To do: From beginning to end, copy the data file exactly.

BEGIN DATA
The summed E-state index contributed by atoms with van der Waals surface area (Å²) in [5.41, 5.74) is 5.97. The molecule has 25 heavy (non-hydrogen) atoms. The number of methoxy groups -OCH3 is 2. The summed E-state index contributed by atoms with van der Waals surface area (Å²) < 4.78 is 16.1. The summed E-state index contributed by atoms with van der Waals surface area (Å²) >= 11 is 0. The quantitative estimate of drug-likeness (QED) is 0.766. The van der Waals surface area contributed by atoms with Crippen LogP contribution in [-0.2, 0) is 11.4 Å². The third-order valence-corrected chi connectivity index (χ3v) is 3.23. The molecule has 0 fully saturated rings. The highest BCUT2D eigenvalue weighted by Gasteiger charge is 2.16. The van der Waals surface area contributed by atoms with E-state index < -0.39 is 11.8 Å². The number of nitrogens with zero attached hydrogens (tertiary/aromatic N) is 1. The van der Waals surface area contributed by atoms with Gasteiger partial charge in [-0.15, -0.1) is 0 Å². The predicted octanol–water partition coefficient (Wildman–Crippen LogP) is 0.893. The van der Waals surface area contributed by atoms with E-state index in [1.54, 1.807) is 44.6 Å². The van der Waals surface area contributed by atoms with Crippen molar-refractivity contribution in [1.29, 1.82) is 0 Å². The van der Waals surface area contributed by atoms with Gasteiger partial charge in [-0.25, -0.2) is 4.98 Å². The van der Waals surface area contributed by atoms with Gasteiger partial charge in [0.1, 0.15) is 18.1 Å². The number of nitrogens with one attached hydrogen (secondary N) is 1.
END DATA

The summed E-state index contributed by atoms with van der Waals surface area (Å²) in [5.41, 5.74) is 5.97. The molecule has 25 heavy (non-hydrogen) atoms. The number of methoxy groups -OCH3 is 2. The summed E-state index contributed by atoms with van der Waals surface area (Å²) < 4.78 is 16.1. The summed E-state index contributed by atoms with van der Waals surface area (Å²) >= 11 is 0. The quantitative estimate of drug-likeness (QED) is 0.766. The van der Waals surface area contributed by atoms with Crippen LogP contribution in [-0.2, 0) is 11.4 Å². The third-order valence-corrected chi connectivity index (χ3v) is 3.23. The molecule has 0 fully saturated rings. The highest BCUT2D eigenvalue weighted by Gasteiger charge is 2.16. The van der Waals surface area contributed by atoms with E-state index < -0.39 is 11.8 Å². The number of nitrogens with zero attached hydrogens (tertiary/aromatic N) is 1. The van der Waals surface area contributed by atoms with Gasteiger partial charge in [-0.15, -0.1) is 0 Å². The predicted octanol–water partition coefficient (Wildman–Crippen LogP) is 0.893. The van der Waals surface area contributed by atoms with E-state index in [1.54, 1.807) is 44.6 Å². The van der Waals surface area contributed by atoms with Crippen molar-refractivity contribution in [1.29, 1.82) is 0 Å². The van der Waals surface area contributed by atoms with Gasteiger partial charge in [-0.25, -0.2) is 4.98 Å². The van der Waals surface area contributed by atoms with Gasteiger partial charge in [0.1, 0.15) is 18.1 Å². The number of nitrogens with one attached hydrogen (secondary N) is 1.